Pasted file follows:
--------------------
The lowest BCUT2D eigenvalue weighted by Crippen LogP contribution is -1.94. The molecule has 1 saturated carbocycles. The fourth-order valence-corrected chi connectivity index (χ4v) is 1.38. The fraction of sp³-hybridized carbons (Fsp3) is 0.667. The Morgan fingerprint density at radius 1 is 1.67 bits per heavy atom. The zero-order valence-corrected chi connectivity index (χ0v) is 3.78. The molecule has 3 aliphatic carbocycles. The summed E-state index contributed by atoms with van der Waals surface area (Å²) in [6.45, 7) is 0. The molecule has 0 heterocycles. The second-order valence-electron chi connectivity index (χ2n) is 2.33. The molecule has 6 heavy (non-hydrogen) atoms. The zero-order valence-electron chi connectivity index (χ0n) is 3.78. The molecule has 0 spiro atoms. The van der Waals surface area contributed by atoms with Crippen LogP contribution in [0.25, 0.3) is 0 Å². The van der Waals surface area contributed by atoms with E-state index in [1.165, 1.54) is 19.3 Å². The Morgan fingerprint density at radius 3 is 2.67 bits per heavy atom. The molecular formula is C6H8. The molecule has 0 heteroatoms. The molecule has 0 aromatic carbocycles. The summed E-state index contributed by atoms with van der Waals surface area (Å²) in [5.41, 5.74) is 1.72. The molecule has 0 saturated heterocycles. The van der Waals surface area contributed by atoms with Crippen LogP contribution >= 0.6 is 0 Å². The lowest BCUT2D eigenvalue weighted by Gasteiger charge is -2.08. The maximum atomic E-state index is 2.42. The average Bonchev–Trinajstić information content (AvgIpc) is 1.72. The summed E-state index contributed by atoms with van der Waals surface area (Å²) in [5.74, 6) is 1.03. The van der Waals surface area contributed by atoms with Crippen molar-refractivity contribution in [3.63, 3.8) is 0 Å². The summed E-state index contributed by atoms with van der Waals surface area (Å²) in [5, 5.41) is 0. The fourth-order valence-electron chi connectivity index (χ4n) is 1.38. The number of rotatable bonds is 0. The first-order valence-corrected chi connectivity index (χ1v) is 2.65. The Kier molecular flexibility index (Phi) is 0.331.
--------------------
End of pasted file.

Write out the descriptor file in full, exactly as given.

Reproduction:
The lowest BCUT2D eigenvalue weighted by Crippen LogP contribution is -1.94. The molecule has 1 saturated carbocycles. The fourth-order valence-corrected chi connectivity index (χ4v) is 1.38. The fraction of sp³-hybridized carbons (Fsp3) is 0.667. The Morgan fingerprint density at radius 1 is 1.67 bits per heavy atom. The zero-order valence-corrected chi connectivity index (χ0v) is 3.78. The molecule has 3 aliphatic carbocycles. The summed E-state index contributed by atoms with van der Waals surface area (Å²) in [6.45, 7) is 0. The molecule has 0 heterocycles. The second-order valence-electron chi connectivity index (χ2n) is 2.33. The molecule has 6 heavy (non-hydrogen) atoms. The zero-order valence-electron chi connectivity index (χ0n) is 3.78. The molecule has 0 spiro atoms. The van der Waals surface area contributed by atoms with Crippen LogP contribution in [0.25, 0.3) is 0 Å². The van der Waals surface area contributed by atoms with E-state index in [1.165, 1.54) is 19.3 Å². The Morgan fingerprint density at radius 3 is 2.67 bits per heavy atom. The molecular formula is C6H8. The molecule has 0 heteroatoms. The molecule has 0 aromatic carbocycles. The summed E-state index contributed by atoms with van der Waals surface area (Å²) in [5.41, 5.74) is 1.72. The molecule has 0 saturated heterocycles. The van der Waals surface area contributed by atoms with Crippen LogP contribution >= 0.6 is 0 Å². The lowest BCUT2D eigenvalue weighted by Gasteiger charge is -2.08. The maximum atomic E-state index is 2.42. The average Bonchev–Trinajstić information content (AvgIpc) is 1.72. The summed E-state index contributed by atoms with van der Waals surface area (Å²) in [5.74, 6) is 1.03. The van der Waals surface area contributed by atoms with Crippen molar-refractivity contribution in [3.63, 3.8) is 0 Å². The summed E-state index contributed by atoms with van der Waals surface area (Å²) in [5, 5.41) is 0. The fourth-order valence-electron chi connectivity index (χ4n) is 1.38. The number of rotatable bonds is 0. The first-order valence-corrected chi connectivity index (χ1v) is 2.65. The Kier molecular flexibility index (Phi) is 0.331.